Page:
20. Clearly,significant progress has been made in Mali both at the political and military levels. This progress should be consolidated. I urge the Malian actors to effectively implement the Transition Roadmap, under the leadership of the civilianauthorities, which should culminate in the organization of presidential and legislative elections. I reaffirm AU's support to the transitional authorities. Equally important is the completion of the reconciliation process within the Malian army, initiated by the Interim President and his Prime Minister. I encourage the Malian authorities to spare no effort to promote reconciliation in the North and prevent any action likely to undermine relations among the communities living in this region, a situationwhich would further compound peace-building efforts.
21. In parallel, the countries of the region should enhance their cooperation in the area of security to face the ever-present threat of terrorism and organized transnational crime. The Commission will make every effort to support the efforts of countries of the region. It is in this against this background that it will convene in Nouakchott, on 17 March 2013, a consultative meeting between Mali and its neighbors to discuss intelligence sharing and border monitoring, as well as the establishment of a security architecture for the Sahel-Sahara region.
22. I recommend to Council to adopt the revised CONOPS and to extend its support towards its effective implementation on the ground. It is also important that Council reaffirm the principles that should guide the possible transformation of AFISMA into a UN operation. Such a position, which would come in support of the statement made by ECOWAS, would enable the ECOWAS and AU Commissions, to have all the necessary authority and the political guidance to interact effectively with the members of the Security Council and the UN Secretariat, as well as to mobilize international partners so that African concerns are adequately taken into account. In the meantime, efforts should be pursued to mobilize, in favor of AFISMA, the necessary financial and logistical support. In this regard, I reiterate the need for the UN to establish appropriate arrangements to enable the Mission to function effectively. I urge the other AU partners to contribute to this effort.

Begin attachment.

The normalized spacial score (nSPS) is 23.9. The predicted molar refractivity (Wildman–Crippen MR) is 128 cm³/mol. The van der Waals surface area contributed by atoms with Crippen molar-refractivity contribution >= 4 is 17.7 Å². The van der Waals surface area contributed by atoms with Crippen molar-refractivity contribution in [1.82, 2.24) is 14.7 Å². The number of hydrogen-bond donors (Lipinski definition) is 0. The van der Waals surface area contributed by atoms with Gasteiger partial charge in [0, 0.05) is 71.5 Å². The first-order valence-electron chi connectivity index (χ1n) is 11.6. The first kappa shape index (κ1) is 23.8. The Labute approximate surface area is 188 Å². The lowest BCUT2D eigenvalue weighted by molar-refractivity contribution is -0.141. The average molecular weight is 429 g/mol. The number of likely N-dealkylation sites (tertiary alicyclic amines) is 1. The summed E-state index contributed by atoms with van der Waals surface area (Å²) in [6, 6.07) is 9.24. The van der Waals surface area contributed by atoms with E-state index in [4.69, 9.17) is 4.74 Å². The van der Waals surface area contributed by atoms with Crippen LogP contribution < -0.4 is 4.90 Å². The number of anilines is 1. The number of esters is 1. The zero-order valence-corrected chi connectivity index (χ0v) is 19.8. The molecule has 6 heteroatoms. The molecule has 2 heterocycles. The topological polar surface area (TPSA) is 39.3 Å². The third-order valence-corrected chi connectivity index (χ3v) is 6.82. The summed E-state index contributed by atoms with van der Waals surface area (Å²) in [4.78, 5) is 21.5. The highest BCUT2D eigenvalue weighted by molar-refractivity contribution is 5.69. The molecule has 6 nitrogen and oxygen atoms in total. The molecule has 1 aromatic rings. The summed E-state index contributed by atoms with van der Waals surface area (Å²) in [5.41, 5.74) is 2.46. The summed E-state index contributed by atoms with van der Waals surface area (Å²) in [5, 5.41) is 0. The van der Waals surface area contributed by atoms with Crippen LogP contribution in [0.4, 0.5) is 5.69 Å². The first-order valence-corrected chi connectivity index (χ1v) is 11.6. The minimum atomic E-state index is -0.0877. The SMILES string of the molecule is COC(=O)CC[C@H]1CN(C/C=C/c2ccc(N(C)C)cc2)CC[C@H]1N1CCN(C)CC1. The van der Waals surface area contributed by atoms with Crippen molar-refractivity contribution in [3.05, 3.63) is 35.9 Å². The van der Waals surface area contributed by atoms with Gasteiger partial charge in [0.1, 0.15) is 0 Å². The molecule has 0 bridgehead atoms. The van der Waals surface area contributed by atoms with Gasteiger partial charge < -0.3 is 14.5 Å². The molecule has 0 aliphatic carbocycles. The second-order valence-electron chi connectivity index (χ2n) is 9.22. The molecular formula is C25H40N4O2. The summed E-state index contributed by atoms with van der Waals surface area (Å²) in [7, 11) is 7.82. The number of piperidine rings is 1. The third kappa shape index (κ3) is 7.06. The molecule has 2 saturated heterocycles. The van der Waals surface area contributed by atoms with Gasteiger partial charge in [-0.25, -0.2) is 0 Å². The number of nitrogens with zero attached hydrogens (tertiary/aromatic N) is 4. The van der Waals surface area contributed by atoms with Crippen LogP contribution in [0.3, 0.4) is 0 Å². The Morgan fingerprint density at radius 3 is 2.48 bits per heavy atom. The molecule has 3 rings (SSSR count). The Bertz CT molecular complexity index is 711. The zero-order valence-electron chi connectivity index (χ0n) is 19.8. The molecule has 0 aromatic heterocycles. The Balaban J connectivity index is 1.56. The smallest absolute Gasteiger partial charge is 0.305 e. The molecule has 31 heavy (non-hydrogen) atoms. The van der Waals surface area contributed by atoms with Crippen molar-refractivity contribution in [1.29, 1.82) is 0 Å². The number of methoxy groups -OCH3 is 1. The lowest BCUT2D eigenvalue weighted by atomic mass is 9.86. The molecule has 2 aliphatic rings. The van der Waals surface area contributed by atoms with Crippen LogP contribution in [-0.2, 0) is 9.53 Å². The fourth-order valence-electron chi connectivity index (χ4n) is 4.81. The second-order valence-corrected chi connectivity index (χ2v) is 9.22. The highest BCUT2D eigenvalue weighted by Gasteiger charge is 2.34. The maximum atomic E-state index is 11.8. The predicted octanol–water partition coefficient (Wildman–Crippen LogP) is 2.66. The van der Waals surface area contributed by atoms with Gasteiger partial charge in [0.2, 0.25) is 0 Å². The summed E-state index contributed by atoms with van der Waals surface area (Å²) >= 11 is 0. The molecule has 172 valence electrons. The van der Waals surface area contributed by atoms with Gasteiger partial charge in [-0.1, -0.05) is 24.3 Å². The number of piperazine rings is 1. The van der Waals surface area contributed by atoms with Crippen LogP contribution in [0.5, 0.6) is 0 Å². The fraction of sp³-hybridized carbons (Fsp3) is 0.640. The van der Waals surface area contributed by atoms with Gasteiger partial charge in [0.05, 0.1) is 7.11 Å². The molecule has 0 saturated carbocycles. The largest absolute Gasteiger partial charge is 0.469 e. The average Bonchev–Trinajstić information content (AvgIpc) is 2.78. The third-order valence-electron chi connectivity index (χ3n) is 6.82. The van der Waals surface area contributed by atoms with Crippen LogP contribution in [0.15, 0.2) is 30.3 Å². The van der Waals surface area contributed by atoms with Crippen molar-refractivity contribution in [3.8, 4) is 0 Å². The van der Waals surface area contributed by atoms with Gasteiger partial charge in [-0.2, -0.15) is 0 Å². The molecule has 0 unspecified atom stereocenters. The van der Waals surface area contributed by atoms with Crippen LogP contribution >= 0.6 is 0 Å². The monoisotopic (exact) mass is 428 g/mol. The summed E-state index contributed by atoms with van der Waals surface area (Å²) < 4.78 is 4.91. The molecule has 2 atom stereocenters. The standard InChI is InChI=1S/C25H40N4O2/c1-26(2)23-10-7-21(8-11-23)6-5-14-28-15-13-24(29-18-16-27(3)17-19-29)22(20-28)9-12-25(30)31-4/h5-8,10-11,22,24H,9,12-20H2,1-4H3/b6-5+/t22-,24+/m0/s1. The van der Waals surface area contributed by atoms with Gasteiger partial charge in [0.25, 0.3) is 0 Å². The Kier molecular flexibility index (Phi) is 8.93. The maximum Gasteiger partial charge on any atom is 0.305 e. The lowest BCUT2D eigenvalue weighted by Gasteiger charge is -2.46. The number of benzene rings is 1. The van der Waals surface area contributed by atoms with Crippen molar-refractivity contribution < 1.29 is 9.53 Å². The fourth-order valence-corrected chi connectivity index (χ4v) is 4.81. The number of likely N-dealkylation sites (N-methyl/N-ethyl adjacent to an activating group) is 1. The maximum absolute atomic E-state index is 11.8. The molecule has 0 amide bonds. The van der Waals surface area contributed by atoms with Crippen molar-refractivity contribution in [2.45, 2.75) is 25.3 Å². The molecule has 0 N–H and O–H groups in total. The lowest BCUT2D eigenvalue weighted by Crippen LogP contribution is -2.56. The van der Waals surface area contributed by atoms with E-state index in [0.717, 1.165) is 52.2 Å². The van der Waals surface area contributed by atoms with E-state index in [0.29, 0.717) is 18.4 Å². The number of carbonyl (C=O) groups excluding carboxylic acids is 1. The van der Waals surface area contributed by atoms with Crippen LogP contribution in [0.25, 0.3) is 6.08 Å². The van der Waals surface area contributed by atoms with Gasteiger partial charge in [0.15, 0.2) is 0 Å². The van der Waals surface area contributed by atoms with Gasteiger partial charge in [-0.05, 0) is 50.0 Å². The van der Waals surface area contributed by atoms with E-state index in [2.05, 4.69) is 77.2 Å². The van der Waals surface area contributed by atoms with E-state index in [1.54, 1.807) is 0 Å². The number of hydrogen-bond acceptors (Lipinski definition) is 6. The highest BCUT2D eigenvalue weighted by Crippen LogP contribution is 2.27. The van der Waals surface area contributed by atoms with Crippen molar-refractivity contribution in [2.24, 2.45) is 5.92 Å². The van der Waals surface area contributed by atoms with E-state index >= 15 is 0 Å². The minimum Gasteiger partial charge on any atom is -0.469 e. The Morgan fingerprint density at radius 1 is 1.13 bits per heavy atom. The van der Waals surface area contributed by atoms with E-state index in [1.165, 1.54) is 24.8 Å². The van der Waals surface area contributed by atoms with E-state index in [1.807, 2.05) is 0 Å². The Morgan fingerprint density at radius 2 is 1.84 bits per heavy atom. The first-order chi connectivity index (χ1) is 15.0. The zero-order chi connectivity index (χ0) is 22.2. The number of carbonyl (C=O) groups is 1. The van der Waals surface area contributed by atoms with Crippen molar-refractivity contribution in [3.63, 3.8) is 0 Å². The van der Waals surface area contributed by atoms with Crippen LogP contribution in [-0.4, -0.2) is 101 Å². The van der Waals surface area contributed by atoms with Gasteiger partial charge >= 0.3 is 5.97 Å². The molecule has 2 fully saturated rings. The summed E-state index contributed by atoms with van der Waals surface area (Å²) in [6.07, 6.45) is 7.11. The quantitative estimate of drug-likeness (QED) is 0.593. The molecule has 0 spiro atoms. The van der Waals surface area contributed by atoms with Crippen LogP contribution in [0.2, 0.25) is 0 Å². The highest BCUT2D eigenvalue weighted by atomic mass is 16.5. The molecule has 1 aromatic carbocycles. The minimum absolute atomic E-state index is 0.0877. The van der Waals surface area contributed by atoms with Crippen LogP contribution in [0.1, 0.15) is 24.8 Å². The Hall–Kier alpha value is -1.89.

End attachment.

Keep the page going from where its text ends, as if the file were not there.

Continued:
23. I would like to pay tribute to all the forces engaged in the current operations in the North of Mali and salute their courage and determination. I note, in particular, the sacrifices made by a significant number of Chadian soldiers who died on the battle field during the fighting that took place in the Adrarof the Ifoghas. I welcome the prospect of new contributions to AFISMA, announced by Burundi and The Comoros, and the participation in a possible UN operation, confirmed by Mauritania.
24. For its part, the Commission will spare no effort to help address the challenges and ensure the success of the action of Africa and the rest of the international community. In this context, and in view of the importance of strategic coordination between all stakeholders, I discussed with the UN Secretary-Generalin Addis Ababa, on 24 February 2013. For his part, the Commissioner for Peace and Security met with President IdrissDebyItno, in N'djamena, on 15 February 2013. On 28 February, at the 42nd Ordinary Session of the ECOWAS authority, at which he represented the AU, the Commissioner for Peace and Security was received by President AlassaneOuattara, in Yamoussoukro. Similarly, the Commissioner has maintained close contacts with the relevant officials of the ECOWAS Commission and those of the UN Secretariat. For his part, President Buyoyaremains in close contact with the leaders of Mali, as well as with other stakeholders, including leaders of the troop contributing countries to AFISMA.